Wendy Herd – wherd@english.msstate.edu
Joy Cariño – smc790@msstate.edu
Meredith Hilliard – mah838@msstate.edu
Emily Coggins – egc102@msstate.edu
Jessica Sherman – jls1790@msstate.edu

Linguistics Research Laboratory
Mississippi State University
Mississippi State, MS 39762

Popular version of paper 1pSCb15, “The role of gender, ethnicity, and rurality in Mississippi back-vowel fronting.”
Presented Monday afternoon, November 5, 2018, Upper Pavilion, 176th ASA Meeting, Victoria, Canada

We often notice differences in pronunciation between our own speech and that of other speakers. We even use differences, like the Southern pronunciation of hi or the Northeastern absence of ‘r’ in park, to guess where a given speaker is from. A speaker’s pronunciation also includes cues that tell us which social groups that speaker identifies with. For example, the way you pronounce words might give listeners information about where you are from, whether you identify with a specific cultural group, whether you identify as a man, a woman, or a non-binary gender, as well as other information.

Back-vowel fronting is a particular type of pronunciation change that affects American English vowels like the /u/ in boot and the /o/ in boat. While these two vowel sounds are canonically produced with the tongue raised in the back of the mouth, speakers from across the United States sometimes produce these vowels with the tongue closer to the front of the mouth, nearing the position of the tongue in words like beat. We can measure this difference in tongue position by analyzing F1 and F2, which represent the important frequency information that allows us to differentiate between different vowel sounds. As seen in Figure 1, F1 and F2 (i.e., the dark horizontal bars in the bottom portion of the images) are very close together when the [u] of boot is pronounced in the back of the mouth while F1 and F2 are far apart when the [u] of boot is pronounced in the front of the mouth. These differences in pronunciation can also be heard in the sound files corresponding to each image.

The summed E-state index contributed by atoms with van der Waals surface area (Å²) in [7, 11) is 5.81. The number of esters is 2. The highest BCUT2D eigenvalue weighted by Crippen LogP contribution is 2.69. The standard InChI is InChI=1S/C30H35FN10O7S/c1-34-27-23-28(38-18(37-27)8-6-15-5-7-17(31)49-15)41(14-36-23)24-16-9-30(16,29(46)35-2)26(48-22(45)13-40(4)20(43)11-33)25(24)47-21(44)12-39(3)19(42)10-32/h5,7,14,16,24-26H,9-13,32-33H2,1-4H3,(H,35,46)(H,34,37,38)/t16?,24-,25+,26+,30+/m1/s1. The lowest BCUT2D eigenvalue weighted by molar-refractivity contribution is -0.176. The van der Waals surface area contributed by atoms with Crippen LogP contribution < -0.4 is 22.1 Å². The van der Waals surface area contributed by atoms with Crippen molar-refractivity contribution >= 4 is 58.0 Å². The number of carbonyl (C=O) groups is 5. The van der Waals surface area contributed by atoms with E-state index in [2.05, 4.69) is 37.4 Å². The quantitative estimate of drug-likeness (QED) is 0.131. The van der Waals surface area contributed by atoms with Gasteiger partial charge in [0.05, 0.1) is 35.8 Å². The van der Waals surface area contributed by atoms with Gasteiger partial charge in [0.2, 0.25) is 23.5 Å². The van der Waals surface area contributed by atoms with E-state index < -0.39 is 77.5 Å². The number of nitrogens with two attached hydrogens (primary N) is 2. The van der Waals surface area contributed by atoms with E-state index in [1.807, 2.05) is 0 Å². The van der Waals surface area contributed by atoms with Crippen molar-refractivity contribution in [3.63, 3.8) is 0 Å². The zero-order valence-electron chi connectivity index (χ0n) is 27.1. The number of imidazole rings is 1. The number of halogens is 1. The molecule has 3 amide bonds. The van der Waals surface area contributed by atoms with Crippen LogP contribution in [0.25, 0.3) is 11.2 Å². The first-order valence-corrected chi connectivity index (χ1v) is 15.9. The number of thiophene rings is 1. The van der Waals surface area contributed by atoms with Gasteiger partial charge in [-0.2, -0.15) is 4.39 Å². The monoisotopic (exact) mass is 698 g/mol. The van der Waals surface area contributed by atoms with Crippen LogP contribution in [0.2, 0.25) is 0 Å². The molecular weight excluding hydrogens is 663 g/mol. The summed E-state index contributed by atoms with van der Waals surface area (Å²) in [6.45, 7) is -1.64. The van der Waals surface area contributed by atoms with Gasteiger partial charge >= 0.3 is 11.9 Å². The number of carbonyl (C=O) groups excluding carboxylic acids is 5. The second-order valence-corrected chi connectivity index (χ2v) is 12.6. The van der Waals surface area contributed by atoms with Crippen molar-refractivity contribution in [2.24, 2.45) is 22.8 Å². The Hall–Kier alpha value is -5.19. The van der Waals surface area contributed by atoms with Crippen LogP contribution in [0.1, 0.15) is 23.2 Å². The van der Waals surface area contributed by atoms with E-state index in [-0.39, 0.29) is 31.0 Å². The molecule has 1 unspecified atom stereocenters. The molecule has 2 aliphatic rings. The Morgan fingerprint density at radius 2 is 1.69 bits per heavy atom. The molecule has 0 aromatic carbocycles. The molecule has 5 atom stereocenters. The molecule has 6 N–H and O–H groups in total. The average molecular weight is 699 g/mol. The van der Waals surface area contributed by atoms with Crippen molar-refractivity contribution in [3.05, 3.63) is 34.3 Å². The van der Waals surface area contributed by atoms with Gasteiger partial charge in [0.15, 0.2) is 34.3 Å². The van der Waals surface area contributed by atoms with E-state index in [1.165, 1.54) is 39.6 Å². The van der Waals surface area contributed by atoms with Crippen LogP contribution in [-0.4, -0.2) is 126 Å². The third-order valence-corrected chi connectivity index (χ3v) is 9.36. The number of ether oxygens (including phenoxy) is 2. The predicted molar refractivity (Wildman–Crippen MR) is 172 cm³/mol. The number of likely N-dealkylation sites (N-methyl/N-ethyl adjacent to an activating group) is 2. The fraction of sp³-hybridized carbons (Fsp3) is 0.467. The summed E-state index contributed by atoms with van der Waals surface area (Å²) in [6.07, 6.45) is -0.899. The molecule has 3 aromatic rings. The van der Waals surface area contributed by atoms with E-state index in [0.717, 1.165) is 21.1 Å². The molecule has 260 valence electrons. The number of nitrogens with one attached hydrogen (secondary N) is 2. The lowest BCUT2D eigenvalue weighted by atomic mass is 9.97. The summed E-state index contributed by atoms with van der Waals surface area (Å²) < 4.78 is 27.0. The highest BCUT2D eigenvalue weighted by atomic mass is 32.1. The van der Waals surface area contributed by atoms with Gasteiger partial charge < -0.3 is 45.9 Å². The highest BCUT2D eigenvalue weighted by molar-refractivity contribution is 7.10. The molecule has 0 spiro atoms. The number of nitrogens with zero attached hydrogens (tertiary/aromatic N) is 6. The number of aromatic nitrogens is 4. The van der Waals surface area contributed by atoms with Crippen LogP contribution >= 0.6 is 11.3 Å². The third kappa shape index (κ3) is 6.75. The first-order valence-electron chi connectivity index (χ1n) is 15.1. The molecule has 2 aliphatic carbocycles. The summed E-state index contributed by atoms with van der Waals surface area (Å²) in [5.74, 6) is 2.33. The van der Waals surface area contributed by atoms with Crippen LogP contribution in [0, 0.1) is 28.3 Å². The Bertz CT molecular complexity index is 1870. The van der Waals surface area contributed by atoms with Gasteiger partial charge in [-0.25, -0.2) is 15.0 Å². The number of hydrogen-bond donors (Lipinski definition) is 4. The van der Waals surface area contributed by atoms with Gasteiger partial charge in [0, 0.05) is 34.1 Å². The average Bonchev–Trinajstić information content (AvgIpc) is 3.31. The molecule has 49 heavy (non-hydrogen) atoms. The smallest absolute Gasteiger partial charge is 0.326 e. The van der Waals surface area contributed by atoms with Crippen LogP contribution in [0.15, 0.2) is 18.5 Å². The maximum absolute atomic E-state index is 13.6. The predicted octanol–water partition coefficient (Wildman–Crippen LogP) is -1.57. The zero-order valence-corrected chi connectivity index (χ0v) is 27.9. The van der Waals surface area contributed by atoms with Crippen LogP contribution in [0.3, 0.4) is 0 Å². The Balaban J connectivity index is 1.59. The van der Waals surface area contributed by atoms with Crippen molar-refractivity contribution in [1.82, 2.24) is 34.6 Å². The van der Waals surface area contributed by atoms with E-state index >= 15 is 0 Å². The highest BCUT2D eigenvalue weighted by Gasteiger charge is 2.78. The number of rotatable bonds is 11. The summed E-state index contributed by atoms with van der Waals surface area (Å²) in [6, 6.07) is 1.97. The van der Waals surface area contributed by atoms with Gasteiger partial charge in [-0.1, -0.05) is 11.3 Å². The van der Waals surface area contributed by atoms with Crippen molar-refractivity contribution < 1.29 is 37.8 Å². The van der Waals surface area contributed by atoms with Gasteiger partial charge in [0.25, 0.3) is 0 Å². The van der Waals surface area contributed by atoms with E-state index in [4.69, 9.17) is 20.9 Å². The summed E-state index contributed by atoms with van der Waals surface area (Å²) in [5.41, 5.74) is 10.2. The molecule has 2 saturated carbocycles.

black male boot

black female boot

white male boot

white female boot

Figure 1. Waveform (top) and spectrogram (bottom) of (a-b) boot pronounced with a back vowel by a Black male speaker and by a Black female speaker, and of (c-d) boot pronounced with a fronted vowel by a White male speaker and by a White female speaker.

Other studies have found fronting in words like boot and boat in almost every regional dialect across the United States; however, back-vowel fronting is still primarily associated with the speech of young women, and the research in this area still tends to be limited to the speech of White speakers [1, 2]. The few studies that focused on Black speakers have reported mixed results, either that Black speakers do not front back vowels [3] or that Black speakers do front back vowels but exhibit less extreme fronting than White speakers [4]. Note that in the case of the former study, only male speakers from North Carolina were recorded, and in the case of the latter, both male and female speakers were recorded, but they were all from Memphis, an urban area.